Before you toss that pile of junk mail into the recycling bin, you might want to go through it one more time. Your primary-election ballot could be in it.
It’s not something you’re used to looking for in August. This is only the second election cycle since the Legislature moved the primary from September to August, an effort primarily to ensure there’s enough time to get general election ballots to voters overseas, including those serving in uniform.
This is the year for local elections — mayors, city councils, school boards, etc. — which tend to have the biggest impact on voters’ everyday lives and their neighborhoods. Regrettably, such elections also tend to draw far fewer voters than, say, a presidential or gubernatorial election. A handful of news stories and a few scattered yard signs just don’t generate as much excitement as televised debates and glitzy TV ads.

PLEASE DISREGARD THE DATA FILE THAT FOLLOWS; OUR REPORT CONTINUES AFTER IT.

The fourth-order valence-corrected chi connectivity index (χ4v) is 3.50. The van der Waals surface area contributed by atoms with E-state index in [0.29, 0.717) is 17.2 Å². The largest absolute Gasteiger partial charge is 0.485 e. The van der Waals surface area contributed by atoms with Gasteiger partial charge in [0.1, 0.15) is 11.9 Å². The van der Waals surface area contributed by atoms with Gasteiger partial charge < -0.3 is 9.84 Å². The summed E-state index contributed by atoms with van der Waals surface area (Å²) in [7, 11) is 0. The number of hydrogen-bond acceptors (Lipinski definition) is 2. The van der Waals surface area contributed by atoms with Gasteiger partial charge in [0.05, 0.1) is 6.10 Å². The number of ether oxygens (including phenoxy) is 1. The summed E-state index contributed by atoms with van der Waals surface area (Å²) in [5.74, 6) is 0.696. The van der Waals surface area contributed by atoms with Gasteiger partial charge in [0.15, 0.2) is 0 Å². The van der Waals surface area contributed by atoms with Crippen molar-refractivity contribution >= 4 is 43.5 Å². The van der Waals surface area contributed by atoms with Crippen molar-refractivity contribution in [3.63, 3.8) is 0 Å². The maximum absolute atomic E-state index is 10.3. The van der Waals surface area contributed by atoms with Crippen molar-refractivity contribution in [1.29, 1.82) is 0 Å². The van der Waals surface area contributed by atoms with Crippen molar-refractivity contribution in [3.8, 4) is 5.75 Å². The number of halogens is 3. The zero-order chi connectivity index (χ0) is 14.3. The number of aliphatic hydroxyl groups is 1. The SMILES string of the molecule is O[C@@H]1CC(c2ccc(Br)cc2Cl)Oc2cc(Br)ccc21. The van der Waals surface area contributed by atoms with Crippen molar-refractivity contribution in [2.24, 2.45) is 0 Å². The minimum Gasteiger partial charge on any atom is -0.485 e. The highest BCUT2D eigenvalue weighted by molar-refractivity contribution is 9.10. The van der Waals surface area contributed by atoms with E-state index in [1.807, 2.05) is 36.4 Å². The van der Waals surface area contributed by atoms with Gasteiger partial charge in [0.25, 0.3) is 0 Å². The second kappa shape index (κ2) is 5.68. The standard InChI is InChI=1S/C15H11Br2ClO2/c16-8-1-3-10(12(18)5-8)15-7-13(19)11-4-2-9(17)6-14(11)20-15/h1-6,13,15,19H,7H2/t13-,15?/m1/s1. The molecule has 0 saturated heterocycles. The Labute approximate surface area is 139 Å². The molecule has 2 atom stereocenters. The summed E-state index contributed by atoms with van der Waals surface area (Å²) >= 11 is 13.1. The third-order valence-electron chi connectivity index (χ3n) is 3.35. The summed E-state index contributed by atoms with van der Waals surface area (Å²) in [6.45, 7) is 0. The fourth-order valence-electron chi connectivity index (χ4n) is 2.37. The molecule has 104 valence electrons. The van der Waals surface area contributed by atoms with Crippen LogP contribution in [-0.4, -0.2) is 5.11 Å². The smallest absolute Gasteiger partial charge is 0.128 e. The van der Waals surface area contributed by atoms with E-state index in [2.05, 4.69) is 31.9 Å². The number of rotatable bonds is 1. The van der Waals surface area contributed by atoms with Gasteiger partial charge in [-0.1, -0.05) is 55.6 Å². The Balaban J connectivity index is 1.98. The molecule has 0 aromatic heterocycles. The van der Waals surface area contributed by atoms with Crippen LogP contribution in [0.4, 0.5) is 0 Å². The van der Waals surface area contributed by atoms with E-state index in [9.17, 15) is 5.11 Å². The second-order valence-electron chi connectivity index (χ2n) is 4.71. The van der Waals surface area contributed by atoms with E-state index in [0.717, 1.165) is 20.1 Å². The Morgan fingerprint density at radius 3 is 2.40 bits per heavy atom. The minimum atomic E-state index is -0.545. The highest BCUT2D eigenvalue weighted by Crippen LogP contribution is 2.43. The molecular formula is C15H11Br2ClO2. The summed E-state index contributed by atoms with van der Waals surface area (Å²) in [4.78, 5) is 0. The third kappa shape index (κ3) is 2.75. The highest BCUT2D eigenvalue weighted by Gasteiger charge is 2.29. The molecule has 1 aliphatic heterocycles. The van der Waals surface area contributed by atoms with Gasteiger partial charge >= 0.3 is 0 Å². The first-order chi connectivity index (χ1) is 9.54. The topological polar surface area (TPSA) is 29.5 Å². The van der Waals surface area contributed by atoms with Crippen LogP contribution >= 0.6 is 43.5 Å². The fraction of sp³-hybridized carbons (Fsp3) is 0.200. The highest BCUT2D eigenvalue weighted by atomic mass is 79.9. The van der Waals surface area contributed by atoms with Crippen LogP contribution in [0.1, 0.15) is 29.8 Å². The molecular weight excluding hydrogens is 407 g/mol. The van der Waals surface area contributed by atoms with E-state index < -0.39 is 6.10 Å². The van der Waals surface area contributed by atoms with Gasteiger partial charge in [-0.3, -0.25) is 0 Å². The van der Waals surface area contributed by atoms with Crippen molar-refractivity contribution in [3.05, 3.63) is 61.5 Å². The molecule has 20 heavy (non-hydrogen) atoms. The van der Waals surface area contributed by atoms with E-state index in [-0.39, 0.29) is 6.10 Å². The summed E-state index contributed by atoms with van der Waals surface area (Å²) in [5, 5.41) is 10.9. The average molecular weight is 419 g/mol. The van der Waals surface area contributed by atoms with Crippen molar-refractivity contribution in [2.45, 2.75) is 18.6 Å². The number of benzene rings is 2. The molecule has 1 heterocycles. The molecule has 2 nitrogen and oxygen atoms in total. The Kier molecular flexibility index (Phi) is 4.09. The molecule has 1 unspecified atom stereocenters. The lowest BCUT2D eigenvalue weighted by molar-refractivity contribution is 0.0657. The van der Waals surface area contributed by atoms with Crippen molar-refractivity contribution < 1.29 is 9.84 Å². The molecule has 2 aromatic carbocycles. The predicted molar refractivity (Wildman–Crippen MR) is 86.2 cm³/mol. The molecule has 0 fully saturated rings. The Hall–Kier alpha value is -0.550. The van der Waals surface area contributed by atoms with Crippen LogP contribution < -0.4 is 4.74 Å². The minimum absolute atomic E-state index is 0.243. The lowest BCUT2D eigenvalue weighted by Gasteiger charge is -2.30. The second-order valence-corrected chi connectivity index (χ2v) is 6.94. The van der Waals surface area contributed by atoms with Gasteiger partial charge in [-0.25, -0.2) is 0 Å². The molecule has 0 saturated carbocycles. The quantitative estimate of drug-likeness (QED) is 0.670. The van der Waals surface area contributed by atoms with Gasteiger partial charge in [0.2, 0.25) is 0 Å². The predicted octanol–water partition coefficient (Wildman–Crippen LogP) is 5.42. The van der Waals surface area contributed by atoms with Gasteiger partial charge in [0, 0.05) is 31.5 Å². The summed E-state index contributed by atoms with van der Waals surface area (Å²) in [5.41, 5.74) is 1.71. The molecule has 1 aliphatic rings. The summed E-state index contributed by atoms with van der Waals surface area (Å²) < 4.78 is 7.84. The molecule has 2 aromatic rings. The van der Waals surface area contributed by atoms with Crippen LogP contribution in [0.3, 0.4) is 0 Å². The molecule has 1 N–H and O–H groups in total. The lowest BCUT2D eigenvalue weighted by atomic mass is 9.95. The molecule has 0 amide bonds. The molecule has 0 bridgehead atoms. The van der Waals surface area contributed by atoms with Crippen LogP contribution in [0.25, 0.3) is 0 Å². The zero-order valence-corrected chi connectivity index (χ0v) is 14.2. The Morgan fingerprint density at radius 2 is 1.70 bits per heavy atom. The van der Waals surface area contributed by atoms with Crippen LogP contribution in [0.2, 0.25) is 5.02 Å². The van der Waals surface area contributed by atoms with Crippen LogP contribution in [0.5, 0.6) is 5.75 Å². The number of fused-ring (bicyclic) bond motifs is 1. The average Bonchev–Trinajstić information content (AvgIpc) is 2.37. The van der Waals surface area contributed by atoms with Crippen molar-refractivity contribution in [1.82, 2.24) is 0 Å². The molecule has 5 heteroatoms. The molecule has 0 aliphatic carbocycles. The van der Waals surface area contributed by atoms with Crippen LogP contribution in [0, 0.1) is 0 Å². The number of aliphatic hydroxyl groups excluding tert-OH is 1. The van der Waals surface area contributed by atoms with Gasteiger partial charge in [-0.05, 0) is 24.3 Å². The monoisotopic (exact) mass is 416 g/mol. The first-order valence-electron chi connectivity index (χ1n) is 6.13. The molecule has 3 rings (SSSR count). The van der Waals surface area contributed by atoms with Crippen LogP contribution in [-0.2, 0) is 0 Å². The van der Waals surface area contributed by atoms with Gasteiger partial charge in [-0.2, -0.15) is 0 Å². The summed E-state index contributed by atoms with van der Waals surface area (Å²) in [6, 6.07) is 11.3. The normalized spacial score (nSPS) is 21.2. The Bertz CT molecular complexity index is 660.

With fewer ballots submitted, though, yours constitutes a bigger piece of the total. There are sure to be some very close races — ties have even occurred here. Think about how hard you’ll be kicking yourself if that happens in one of your local races and you didn’t vote.
Before you mark your ballot and mail it in, take the time to ensure you’re casting an informed vote. Resources include the county voters’ pamphlet that you should have received in the mail, and the voters’ guide published in Sunday’s Herald. (Both are also available online.)
In the coming days, this editorial board will offer endorsements in three high-profile primary races: mayoral contests in Monroe and Lynnwood, and the four-way race for the District 5 (east county) seat on the Snohomish County Council. For each race, we’ll identify the two candidates we think are most worthy of advancing to the Nov. 3 general election ballot. Take them as they’re intended: as just one piece of information among many for voters to consider.
In any event, don’t let your neighbors speak for you by sitting out this primary. Make your voice heard. Mark your ballot and send it in by Aug. 18.